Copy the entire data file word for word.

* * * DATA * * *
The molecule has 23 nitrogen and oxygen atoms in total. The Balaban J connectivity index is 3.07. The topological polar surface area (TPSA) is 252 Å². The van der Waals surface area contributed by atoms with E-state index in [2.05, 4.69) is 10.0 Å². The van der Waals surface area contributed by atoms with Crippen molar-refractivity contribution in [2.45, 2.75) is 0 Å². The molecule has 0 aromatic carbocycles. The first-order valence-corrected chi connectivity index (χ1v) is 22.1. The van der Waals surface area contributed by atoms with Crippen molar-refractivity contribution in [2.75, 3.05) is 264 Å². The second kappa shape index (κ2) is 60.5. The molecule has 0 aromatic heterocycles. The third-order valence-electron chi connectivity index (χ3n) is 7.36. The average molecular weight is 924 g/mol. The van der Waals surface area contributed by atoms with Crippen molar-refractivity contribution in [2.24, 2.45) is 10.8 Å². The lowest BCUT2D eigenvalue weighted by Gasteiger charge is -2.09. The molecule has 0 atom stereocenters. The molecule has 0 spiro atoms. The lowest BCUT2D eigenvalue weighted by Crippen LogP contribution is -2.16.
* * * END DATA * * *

The molecule has 23 nitrogen and oxygen atoms in total. The Balaban J connectivity index is 3.07. The topological polar surface area (TPSA) is 252 Å². The van der Waals surface area contributed by atoms with E-state index in [2.05, 4.69) is 10.0 Å². The van der Waals surface area contributed by atoms with Crippen molar-refractivity contribution in [2.45, 2.75) is 0 Å². The molecule has 0 aromatic carbocycles. The first-order valence-corrected chi connectivity index (χ1v) is 22.1. The van der Waals surface area contributed by atoms with Crippen molar-refractivity contribution in [2.75, 3.05) is 264 Å². The second kappa shape index (κ2) is 60.5. The molecule has 0 aromatic heterocycles. The third-order valence-electron chi connectivity index (χ3n) is 7.36. The average molecular weight is 924 g/mol. The van der Waals surface area contributed by atoms with Crippen molar-refractivity contribution in [2.24, 2.45) is 10.8 Å². The lowest BCUT2D eigenvalue weighted by Gasteiger charge is -2.09. The molecule has 0 atom stereocenters. The molecule has 0 spiro atoms. The lowest BCUT2D eigenvalue weighted by Crippen LogP contribution is -2.16.